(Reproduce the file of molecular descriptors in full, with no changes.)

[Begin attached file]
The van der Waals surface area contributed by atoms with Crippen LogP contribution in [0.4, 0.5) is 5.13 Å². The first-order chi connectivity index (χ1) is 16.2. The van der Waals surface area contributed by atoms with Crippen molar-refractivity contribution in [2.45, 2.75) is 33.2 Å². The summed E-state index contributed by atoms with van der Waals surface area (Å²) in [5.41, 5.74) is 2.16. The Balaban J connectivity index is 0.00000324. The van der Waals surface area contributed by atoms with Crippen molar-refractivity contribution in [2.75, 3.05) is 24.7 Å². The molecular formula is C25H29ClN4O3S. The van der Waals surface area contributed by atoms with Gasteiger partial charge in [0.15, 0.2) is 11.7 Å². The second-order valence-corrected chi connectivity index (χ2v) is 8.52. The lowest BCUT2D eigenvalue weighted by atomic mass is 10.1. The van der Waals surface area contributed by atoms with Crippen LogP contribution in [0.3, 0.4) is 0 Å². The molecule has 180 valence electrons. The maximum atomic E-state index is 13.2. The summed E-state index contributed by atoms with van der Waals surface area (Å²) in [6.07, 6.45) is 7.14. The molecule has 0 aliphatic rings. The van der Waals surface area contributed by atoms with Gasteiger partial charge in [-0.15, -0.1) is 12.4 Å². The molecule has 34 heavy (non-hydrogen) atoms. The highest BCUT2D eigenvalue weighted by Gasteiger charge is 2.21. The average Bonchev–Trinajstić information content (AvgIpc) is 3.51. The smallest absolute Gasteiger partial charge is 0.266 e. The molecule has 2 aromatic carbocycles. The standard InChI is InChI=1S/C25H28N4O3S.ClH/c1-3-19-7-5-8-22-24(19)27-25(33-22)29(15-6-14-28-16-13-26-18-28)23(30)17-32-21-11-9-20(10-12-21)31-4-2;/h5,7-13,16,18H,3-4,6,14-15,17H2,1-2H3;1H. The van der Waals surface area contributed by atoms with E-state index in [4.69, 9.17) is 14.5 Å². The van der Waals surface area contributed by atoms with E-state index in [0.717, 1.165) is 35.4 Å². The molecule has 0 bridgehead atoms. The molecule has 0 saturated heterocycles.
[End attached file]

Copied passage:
The van der Waals surface area contributed by atoms with Crippen LogP contribution in [0.4, 0.5) is 5.13 Å². The first-order chi connectivity index (χ1) is 16.2. The van der Waals surface area contributed by atoms with Crippen molar-refractivity contribution in [2.45, 2.75) is 33.2 Å². The summed E-state index contributed by atoms with van der Waals surface area (Å²) in [5.41, 5.74) is 2.16. The Balaban J connectivity index is 0.00000324. The van der Waals surface area contributed by atoms with Crippen molar-refractivity contribution in [2.75, 3.05) is 24.7 Å². The molecular formula is C25H29ClN4O3S. The van der Waals surface area contributed by atoms with Gasteiger partial charge in [0.15, 0.2) is 11.7 Å². The second-order valence-corrected chi connectivity index (χ2v) is 8.52. The lowest BCUT2D eigenvalue weighted by atomic mass is 10.1. The van der Waals surface area contributed by atoms with Crippen LogP contribution in [0.3, 0.4) is 0 Å². The molecule has 180 valence electrons. The maximum atomic E-state index is 13.2. The summed E-state index contributed by atoms with van der Waals surface area (Å²) in [6.07, 6.45) is 7.14. The molecule has 0 aliphatic rings. The van der Waals surface area contributed by atoms with Gasteiger partial charge in [-0.15, -0.1) is 12.4 Å². The molecule has 34 heavy (non-hydrogen) atoms. The highest BCUT2D eigenvalue weighted by Gasteiger charge is 2.21. The average Bonchev–Trinajstić information content (AvgIpc) is 3.51. The smallest absolute Gasteiger partial charge is 0.266 e. The molecule has 2 aromatic carbocycles. The standard InChI is InChI=1S/C25H28N4O3S.ClH/c1-3-19-7-5-8-22-24(19)27-25(33-22)29(15-6-14-28-16-13-26-18-28)23(30)17-32-21-11-9-20(10-12-21)31-4-2;/h5,7-13,16,18H,3-4,6,14-15,17H2,1-2H3;1H. The van der Waals surface area contributed by atoms with E-state index in [4.69, 9.17) is 14.5 Å². The van der Waals surface area contributed by atoms with E-state index in [0.717, 1.165) is 35.4 Å². The molecule has 0 bridgehead atoms. The molecule has 0 saturated heterocycles.